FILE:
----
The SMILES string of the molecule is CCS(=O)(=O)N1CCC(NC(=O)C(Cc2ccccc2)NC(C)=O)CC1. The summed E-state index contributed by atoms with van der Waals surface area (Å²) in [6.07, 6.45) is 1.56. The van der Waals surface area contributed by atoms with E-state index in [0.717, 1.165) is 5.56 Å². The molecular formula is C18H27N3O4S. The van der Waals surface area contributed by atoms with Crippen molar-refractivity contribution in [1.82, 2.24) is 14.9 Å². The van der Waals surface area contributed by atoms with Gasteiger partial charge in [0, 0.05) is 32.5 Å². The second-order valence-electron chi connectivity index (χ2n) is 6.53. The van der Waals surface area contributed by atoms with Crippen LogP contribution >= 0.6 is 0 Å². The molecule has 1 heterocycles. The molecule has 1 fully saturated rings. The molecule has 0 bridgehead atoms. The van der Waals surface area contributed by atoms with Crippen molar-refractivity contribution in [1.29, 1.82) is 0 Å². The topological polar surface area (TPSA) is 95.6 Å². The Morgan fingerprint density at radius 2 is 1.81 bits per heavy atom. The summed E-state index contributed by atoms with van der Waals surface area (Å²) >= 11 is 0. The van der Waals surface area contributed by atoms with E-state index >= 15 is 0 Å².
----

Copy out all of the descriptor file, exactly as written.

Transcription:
The SMILES string of the molecule is CCS(=O)(=O)N1CCC(NC(=O)C(Cc2ccccc2)NC(C)=O)CC1. The summed E-state index contributed by atoms with van der Waals surface area (Å²) in [6.07, 6.45) is 1.56. The van der Waals surface area contributed by atoms with E-state index in [0.717, 1.165) is 5.56 Å². The molecular formula is C18H27N3O4S. The van der Waals surface area contributed by atoms with Crippen molar-refractivity contribution in [1.82, 2.24) is 14.9 Å². The van der Waals surface area contributed by atoms with Gasteiger partial charge in [0, 0.05) is 32.5 Å². The second-order valence-electron chi connectivity index (χ2n) is 6.53. The van der Waals surface area contributed by atoms with Crippen LogP contribution >= 0.6 is 0 Å². The molecule has 1 heterocycles. The molecule has 1 fully saturated rings. The molecule has 0 bridgehead atoms. The van der Waals surface area contributed by atoms with Crippen molar-refractivity contribution in [1.29, 1.82) is 0 Å². The topological polar surface area (TPSA) is 95.6 Å². The Morgan fingerprint density at radius 2 is 1.81 bits per heavy atom. The summed E-state index contributed by atoms with van der Waals surface area (Å²) >= 11 is 0. The van der Waals surface area contributed by atoms with E-state index >= 15 is 0 Å².